Is Ron Paul’s Campaign Being Hijacked By The Whacko Fringe ?by Doug Mataconis
Over at The Huffington Post, Thomas Edsall comes pretty close to writing a smear peace when he points out the fact that Ron Paul’s campaign seems to be attracting the support of some less than desirable characters:
Through no fault of his own, Rep. Ron Paul’s anti-globalist, anti-government campaign for the Republican presidential nomination has become a magnet in neo-Nazi networks, pulling in activists and supporters from the fringe white nationalist community where anti-Semitism, anti-black and anti-immigrant views are commonplace.
In some cases, these internet-based activists acknowledge that even though the Paul campaign does not have a racist or anti-Semitic agenda, it can serve as a vehicle to find sympathizers and to recruit new loyalists drawn to the Republican congressman’s opposition to international trade agreements, federal police authority and to the income tax.
Such web-based organizations as Stormfront (motto: “White Pride, World Wide”), Vanguard News Network (“No Jews. Just Right.”) and the Nationalist Coalition (“working to create the relationships that will lay the foundation for the White community that is necessary to our survival”) have become sources of support for Paul’s bid for the Republican nomination, and in some cases have set up separate Ron Paul discussion groups.
The Paul campaign dismissed the pro-Paul activities among these groups. “We don’t know who these people are,” said Jesse Benton, Paul’s communications director. Their support has “nothing to do with Ron Paul, and what he stands for….His message of freedom, peace and prosperity – that’s why people support him.”
Paul has not made racist or anti-Semitic appeals to the controversial organizations and their members. Instead, their support is based on Paul’s libertarian opposition to government generally, including the IRS and the powers granted to the federal government under the Patriot Act – views that are shared by many on the conservative fringe of the spectrum.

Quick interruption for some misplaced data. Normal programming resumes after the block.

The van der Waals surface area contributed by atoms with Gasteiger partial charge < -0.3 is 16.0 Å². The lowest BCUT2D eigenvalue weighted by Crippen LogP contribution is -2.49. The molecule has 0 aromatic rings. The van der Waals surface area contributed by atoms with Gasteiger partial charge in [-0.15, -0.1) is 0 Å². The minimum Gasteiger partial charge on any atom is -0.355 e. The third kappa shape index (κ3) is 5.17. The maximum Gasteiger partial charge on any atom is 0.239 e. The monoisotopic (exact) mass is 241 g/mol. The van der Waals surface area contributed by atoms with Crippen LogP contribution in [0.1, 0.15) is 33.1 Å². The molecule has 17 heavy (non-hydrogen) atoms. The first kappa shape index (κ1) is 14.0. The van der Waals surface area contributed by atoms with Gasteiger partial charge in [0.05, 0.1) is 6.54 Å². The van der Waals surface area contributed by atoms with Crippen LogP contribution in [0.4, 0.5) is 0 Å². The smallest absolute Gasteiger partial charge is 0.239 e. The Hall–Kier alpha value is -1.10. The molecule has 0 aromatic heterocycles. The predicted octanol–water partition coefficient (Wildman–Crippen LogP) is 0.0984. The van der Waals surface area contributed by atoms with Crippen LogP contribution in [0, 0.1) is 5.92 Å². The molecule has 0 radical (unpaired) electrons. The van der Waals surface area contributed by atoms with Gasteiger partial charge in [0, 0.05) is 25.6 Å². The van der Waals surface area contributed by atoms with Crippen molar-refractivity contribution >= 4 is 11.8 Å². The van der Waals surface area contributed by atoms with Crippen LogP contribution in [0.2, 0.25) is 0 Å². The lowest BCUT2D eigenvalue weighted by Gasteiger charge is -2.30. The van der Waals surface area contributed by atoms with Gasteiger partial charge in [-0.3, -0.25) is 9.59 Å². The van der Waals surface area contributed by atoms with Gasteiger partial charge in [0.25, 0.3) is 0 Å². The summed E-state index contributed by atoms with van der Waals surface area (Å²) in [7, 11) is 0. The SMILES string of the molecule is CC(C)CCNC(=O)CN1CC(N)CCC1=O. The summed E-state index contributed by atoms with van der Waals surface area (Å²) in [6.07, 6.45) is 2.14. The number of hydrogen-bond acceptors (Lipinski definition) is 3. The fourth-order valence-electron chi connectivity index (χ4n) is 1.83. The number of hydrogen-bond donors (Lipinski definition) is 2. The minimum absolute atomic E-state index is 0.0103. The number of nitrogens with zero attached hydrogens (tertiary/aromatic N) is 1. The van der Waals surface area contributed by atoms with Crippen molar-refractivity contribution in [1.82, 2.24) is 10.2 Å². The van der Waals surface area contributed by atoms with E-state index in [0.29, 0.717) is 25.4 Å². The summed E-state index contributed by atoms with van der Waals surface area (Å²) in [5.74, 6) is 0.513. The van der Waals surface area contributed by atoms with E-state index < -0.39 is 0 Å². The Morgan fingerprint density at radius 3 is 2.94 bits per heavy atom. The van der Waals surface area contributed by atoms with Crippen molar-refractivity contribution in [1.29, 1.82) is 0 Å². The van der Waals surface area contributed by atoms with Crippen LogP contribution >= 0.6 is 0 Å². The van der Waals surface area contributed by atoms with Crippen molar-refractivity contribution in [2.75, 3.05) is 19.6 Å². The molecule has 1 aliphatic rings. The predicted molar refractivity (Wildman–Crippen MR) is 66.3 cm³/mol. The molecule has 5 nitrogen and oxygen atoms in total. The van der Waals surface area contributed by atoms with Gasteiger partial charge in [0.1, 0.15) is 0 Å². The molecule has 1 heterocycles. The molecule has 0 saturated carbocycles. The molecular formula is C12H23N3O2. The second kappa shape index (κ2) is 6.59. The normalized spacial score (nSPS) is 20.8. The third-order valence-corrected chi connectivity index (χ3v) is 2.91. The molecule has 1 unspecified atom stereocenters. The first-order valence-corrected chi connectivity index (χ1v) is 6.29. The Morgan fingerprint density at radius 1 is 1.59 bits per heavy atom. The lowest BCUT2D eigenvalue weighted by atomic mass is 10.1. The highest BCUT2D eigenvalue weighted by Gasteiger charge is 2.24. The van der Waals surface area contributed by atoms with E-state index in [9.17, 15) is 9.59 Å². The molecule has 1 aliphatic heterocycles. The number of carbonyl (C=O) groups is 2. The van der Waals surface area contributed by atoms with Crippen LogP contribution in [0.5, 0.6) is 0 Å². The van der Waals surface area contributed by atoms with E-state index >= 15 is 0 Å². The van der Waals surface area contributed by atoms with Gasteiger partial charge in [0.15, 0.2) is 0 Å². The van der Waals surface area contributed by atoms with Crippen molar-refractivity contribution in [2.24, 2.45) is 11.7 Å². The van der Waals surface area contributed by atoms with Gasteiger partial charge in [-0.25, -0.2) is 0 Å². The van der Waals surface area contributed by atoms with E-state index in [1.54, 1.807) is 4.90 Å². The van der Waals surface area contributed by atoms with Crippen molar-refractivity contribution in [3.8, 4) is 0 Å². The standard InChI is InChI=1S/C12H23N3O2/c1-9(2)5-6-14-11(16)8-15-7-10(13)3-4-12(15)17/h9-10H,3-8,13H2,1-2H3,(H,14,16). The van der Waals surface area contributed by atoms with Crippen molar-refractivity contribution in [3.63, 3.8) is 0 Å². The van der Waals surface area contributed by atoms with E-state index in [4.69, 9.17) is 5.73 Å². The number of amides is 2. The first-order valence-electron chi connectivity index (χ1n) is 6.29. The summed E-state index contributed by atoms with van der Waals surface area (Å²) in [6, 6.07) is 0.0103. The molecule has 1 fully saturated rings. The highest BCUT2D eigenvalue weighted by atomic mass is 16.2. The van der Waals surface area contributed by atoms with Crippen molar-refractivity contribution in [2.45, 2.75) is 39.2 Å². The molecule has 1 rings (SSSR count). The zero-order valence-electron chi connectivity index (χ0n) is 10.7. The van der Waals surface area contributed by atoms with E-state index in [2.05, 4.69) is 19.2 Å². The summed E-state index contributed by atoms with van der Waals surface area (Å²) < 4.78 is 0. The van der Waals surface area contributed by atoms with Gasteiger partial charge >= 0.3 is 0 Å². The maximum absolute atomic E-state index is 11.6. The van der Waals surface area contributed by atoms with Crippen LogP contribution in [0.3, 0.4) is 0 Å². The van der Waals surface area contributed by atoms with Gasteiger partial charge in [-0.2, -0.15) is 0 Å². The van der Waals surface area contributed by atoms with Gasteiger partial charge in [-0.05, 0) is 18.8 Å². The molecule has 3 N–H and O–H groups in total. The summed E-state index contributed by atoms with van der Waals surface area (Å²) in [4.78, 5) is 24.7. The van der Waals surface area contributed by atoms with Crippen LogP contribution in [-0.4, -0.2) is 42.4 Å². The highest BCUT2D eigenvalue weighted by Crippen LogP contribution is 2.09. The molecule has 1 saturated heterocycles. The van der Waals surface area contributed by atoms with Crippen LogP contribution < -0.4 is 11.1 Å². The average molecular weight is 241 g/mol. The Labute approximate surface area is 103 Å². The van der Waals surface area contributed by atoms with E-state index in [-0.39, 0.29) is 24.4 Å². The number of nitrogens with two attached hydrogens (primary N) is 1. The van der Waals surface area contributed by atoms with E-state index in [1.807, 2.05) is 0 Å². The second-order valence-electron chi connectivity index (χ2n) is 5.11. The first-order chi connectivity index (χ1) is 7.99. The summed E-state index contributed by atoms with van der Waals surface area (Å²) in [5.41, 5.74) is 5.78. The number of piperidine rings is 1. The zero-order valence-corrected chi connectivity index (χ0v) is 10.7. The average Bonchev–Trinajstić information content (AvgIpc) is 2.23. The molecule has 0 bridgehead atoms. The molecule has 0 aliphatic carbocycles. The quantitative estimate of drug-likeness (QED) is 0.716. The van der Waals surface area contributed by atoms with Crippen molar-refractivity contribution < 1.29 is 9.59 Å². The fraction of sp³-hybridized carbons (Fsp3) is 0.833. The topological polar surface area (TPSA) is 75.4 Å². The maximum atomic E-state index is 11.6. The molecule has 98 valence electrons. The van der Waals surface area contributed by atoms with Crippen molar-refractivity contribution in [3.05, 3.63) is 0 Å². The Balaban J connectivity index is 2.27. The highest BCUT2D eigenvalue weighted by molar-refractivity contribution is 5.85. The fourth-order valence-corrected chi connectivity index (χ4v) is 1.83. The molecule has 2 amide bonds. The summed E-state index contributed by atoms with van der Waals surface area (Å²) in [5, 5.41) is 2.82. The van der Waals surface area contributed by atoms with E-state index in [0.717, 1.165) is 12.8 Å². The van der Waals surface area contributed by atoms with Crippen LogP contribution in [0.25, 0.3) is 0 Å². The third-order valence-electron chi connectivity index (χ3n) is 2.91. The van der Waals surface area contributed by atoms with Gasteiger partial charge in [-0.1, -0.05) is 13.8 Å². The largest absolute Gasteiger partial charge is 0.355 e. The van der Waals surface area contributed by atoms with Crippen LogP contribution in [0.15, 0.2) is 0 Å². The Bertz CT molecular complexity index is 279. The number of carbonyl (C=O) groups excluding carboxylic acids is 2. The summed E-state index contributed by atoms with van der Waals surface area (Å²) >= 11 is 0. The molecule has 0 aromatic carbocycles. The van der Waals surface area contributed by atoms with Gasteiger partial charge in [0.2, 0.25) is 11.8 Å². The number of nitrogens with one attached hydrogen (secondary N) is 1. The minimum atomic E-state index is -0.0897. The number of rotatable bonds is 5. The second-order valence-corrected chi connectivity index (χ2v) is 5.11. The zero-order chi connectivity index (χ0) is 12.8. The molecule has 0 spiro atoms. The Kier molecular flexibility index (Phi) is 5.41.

As Edsall points out, of course, there’s really nothing about the Paul campaign that comes anywhere close the agenda that the white supremacists (although they like to call themselves “white pride”) groups are advocating. Instead, what has happened, as I pointed out when the Stormfront ad became an issue last week, is that groups like these seem to be taking advantage of the decentralized nature of the campaign to latch their own agenda on to the campaign. And it’s not just the racists who are doing it, you can say the same thing about the 9/11 “truth” crowd, even though the Congressman has made it clear he doesn’t agree with them.
Edsall, being a typical Huffington Post contributor, tries to ascribe all this to Paul’s views on the issues:
The white nationalist and anti-Semitic support flowing to the Paul campaign reflects one of the difficulties facing candidates who do not fall into the midstream: that often their views on less controversial subjects like trade and the power of the federal government to take property through eminent domain also appeal to extremist groups.
Which comes pretty close to what leftists usually say about conservatives and libertarians — you’re ideas are invalid because you’re racist. Here’ Edsall can’t go that far, so he simply makes the implication and let’s the reader draw the conclusion.
Rather than the ideas being the problem, though, Jeff Cammaroto thinks its the campaign strategy that’s partially to blame:
The problem is, it seems like the campaign has been more than happy to welcome outsiders to spread its message online. That might seem like a great idea at first but when messages are not vetted by an official source, it is only a matter of time before some people rise up and exploit them.
Which, it seems, is what’s happened in this case.